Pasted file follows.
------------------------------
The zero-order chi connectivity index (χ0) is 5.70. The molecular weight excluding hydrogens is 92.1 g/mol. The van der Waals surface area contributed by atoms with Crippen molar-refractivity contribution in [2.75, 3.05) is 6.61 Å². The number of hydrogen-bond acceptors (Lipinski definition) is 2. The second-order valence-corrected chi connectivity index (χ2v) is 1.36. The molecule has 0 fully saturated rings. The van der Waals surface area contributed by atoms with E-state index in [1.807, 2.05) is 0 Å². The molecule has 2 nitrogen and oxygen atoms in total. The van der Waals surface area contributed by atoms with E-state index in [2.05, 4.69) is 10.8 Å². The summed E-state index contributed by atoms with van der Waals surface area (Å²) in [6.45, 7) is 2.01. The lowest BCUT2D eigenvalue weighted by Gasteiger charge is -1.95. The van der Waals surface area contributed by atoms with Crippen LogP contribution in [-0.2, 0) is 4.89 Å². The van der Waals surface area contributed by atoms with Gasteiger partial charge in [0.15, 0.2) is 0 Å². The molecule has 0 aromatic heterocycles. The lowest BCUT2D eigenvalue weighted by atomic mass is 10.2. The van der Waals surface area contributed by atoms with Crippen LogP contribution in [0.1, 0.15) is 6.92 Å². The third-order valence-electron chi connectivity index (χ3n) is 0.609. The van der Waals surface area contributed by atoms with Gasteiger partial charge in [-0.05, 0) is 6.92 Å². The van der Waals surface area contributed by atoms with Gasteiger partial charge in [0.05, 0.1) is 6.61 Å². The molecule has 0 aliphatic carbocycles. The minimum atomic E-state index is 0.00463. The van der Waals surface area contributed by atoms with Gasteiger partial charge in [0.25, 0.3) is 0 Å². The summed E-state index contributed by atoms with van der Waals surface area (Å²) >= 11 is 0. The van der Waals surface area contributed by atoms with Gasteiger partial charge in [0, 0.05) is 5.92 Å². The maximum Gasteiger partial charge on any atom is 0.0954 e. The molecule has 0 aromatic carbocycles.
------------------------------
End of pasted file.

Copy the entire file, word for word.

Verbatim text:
The zero-order chi connectivity index (χ0) is 5.70. The molecular weight excluding hydrogens is 92.1 g/mol. The van der Waals surface area contributed by atoms with Crippen molar-refractivity contribution in [2.75, 3.05) is 6.61 Å². The number of hydrogen-bond acceptors (Lipinski definition) is 2. The second-order valence-corrected chi connectivity index (χ2v) is 1.36. The molecule has 0 fully saturated rings. The van der Waals surface area contributed by atoms with E-state index in [1.807, 2.05) is 0 Å². The molecule has 2 nitrogen and oxygen atoms in total. The van der Waals surface area contributed by atoms with E-state index in [2.05, 4.69) is 10.8 Å². The summed E-state index contributed by atoms with van der Waals surface area (Å²) in [6.45, 7) is 2.01. The lowest BCUT2D eigenvalue weighted by Gasteiger charge is -1.95. The van der Waals surface area contributed by atoms with Crippen LogP contribution in [-0.2, 0) is 4.89 Å². The van der Waals surface area contributed by atoms with Gasteiger partial charge in [0.15, 0.2) is 0 Å². The molecule has 0 aromatic heterocycles. The lowest BCUT2D eigenvalue weighted by atomic mass is 10.2. The van der Waals surface area contributed by atoms with Crippen LogP contribution in [0.1, 0.15) is 6.92 Å². The third-order valence-electron chi connectivity index (χ3n) is 0.609. The van der Waals surface area contributed by atoms with Gasteiger partial charge in [-0.05, 0) is 6.92 Å². The van der Waals surface area contributed by atoms with Gasteiger partial charge in [0.05, 0.1) is 6.61 Å². The molecule has 0 aliphatic carbocycles. The minimum atomic E-state index is 0.00463. The van der Waals surface area contributed by atoms with Gasteiger partial charge in [0.25, 0.3) is 0 Å². The summed E-state index contributed by atoms with van der Waals surface area (Å²) >= 11 is 0. The van der Waals surface area contributed by atoms with Gasteiger partial charge in [0, 0.05) is 5.92 Å². The maximum Gasteiger partial charge on any atom is 0.0954 e. The molecule has 0 aromatic carbocycles.